One of the tricky things you’ll experience when working with PaaS platforms is that the local development environment won’t exactly mirror the targeted PaaS environment. While some cloud providers do a good job of having a local simulated fabric that closely mimics the cloud environment, it’s inevitable that SOME differences will exist.
In this post, I want to specifically focus on database connection strings. A connection string with “server=localhost” may be perfectly fine when running on a developer’s machine, but this won’t fly when we deploy an application elsewhere. In this example, I’ll show you how we can easily keep a local database connection string while leveraging the built-in connection string rewrite that’s baked into Iron Foundry.
I’ve got a ridiculously simple ASP.NET web form, and within it, a GridView that used a SqlDataSource to grab records from a database on my machine.
This application’s web.config file had a connection string (named “Default”) that included the details necessary to talk to the database.
With this robust website ready to go, I first published the site to the file system, and then spun up the Cloud Foundry Explorer tool.
I then chose which Iron Foundry environment to target with my “push.” In this case, I chose a Web Fabric instance hosted by Tier 3. During the push, I was asked to select the name of the application, code source location, resource needs, and which application services to bind to. I chose a Microsoft SQL Server application service.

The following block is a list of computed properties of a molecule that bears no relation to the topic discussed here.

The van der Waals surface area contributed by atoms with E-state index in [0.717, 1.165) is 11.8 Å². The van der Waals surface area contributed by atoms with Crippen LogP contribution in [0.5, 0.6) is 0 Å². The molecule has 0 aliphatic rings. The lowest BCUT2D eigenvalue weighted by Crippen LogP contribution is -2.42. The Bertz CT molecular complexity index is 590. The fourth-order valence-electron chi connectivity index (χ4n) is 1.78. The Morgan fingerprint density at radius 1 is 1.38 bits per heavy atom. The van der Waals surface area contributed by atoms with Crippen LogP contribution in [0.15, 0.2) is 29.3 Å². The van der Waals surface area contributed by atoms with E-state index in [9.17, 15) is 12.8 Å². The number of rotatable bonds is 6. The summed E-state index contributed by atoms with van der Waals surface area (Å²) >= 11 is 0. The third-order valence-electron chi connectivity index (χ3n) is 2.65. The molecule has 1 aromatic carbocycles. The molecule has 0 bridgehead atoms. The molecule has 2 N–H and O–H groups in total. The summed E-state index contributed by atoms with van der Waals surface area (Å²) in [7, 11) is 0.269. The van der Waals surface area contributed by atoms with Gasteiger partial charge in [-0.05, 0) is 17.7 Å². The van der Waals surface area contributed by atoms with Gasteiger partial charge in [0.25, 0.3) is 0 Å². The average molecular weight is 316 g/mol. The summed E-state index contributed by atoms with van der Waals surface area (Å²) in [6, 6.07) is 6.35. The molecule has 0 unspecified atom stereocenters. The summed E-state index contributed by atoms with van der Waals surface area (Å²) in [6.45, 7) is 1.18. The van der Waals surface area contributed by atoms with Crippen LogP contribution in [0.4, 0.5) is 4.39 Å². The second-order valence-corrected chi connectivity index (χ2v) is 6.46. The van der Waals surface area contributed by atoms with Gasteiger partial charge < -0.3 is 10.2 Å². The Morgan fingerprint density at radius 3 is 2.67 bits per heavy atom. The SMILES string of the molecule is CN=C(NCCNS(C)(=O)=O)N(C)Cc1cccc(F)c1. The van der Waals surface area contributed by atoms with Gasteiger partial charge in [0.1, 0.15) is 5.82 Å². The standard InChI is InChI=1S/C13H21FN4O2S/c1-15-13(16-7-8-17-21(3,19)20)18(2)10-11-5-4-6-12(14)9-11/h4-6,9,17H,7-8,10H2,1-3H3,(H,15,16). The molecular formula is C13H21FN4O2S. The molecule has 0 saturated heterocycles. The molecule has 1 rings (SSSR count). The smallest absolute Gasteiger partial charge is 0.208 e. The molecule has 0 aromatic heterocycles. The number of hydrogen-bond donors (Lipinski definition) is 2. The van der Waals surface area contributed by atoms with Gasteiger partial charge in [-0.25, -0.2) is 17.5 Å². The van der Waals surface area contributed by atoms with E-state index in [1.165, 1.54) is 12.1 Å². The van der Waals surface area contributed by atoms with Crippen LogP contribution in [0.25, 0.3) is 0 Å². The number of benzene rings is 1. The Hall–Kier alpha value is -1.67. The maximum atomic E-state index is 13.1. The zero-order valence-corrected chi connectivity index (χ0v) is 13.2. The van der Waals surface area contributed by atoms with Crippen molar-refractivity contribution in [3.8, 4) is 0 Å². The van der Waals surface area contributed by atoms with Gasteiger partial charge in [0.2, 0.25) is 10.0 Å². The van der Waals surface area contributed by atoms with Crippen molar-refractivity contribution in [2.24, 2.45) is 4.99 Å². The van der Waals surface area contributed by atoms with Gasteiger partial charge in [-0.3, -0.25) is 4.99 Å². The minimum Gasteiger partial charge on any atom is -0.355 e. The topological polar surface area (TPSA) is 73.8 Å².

In a few seconds, the application was deployed, and I could see it was up and running. All that remained was to get my local database provisioned into the cloud. Recall that Microsoft SQL Server is just one of many services available in Iron Foundry.
While I’ve previously demonstrated some funky ways to instantiate the underlying database in an Iron Foundry environment, we’ve since made it MUCH easier to tunnel into these databases. We now use the Cloud Foundry Caldecott process to connect to the Iron Foundry / Web Fabric SQL Server database service. With a simple command (“vmc tunnel SeroterSqlDb”) I connected my machine to the hosted environment and when the tunnel was set up, vmc returned my database credentials.
I could now fire up SQL Management Studio and log into the database with these credentials.
After generating a T-SQL script out of the local database, I ran that script against the cloud database and produced the necessary tables.
You may recall that the application’s original connection string targeted my local database. How did I update it with these new cloud database settings? The answer is: I didn’t have to! When we push a web application to Iron Foundry, and it is associated with an application service like SQL Server, the provisioning process injects the new database connection details into the web.config file of the web application. We can prove this by first finding our application in the Cloud Foundry Explorer.
When I double-clicked the web.config file, I could see that a series of “app settings” were added, and, the “Default” connection string was overwritten with the details of the cloud database. Note that the connection strong had to be named “Default” for this to work!
Sure enough, when we visit the application deployed to Tier 3’s Web Fabric, we can see that it correctly connects to the database and retrieves a set of records.
This is just one way that we’ve tried to make it easier to build your applications locally and confidently deploy them to an Iron Foundry cloud without requiring error-prone connection string synchronization tasks!